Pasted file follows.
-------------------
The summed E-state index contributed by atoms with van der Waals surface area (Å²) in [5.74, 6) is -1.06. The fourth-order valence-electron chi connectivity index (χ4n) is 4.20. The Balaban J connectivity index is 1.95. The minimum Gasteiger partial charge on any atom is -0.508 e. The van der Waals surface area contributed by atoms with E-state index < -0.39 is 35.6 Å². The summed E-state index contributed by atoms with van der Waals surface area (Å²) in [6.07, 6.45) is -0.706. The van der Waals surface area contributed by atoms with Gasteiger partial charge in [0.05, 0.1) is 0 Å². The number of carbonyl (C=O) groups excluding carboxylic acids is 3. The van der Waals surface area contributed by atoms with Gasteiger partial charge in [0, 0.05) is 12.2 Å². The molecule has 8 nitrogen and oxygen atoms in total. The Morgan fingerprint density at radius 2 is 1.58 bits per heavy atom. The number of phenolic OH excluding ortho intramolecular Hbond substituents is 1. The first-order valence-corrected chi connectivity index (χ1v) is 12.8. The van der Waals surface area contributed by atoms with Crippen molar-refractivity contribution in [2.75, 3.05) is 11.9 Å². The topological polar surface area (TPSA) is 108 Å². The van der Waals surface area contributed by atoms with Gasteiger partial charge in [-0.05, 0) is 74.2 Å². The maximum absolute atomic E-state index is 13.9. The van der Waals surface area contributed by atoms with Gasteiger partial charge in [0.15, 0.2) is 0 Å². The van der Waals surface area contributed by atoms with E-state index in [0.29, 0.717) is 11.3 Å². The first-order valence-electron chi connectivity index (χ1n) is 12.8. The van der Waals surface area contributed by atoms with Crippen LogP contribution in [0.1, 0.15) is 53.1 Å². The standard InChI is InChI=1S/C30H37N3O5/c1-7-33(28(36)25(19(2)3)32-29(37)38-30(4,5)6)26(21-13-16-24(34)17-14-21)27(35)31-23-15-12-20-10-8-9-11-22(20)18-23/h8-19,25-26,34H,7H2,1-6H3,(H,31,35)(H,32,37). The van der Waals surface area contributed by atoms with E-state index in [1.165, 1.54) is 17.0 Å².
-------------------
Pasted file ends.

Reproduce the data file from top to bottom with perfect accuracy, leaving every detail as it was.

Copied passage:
The summed E-state index contributed by atoms with van der Waals surface area (Å²) in [5.74, 6) is -1.06. The fourth-order valence-electron chi connectivity index (χ4n) is 4.20. The Balaban J connectivity index is 1.95. The minimum Gasteiger partial charge on any atom is -0.508 e. The van der Waals surface area contributed by atoms with E-state index < -0.39 is 35.6 Å². The summed E-state index contributed by atoms with van der Waals surface area (Å²) in [6.07, 6.45) is -0.706. The van der Waals surface area contributed by atoms with Gasteiger partial charge in [0.05, 0.1) is 0 Å². The number of carbonyl (C=O) groups excluding carboxylic acids is 3. The van der Waals surface area contributed by atoms with Gasteiger partial charge in [0, 0.05) is 12.2 Å². The molecule has 8 nitrogen and oxygen atoms in total. The Morgan fingerprint density at radius 2 is 1.58 bits per heavy atom. The number of phenolic OH excluding ortho intramolecular Hbond substituents is 1. The first-order valence-corrected chi connectivity index (χ1v) is 12.8. The van der Waals surface area contributed by atoms with Crippen molar-refractivity contribution in [2.75, 3.05) is 11.9 Å². The topological polar surface area (TPSA) is 108 Å². The van der Waals surface area contributed by atoms with Gasteiger partial charge in [-0.05, 0) is 74.2 Å². The maximum absolute atomic E-state index is 13.9. The van der Waals surface area contributed by atoms with Gasteiger partial charge in [0.15, 0.2) is 0 Å². The van der Waals surface area contributed by atoms with E-state index in [0.29, 0.717) is 11.3 Å². The first-order valence-electron chi connectivity index (χ1n) is 12.8. The van der Waals surface area contributed by atoms with Crippen LogP contribution in [0.1, 0.15) is 53.1 Å². The standard InChI is InChI=1S/C30H37N3O5/c1-7-33(28(36)25(19(2)3)32-29(37)38-30(4,5)6)26(21-13-16-24(34)17-14-21)27(35)31-23-15-12-20-10-8-9-11-22(20)18-23/h8-19,25-26,34H,7H2,1-6H3,(H,31,35)(H,32,37). The van der Waals surface area contributed by atoms with E-state index in [1.165, 1.54) is 17.0 Å².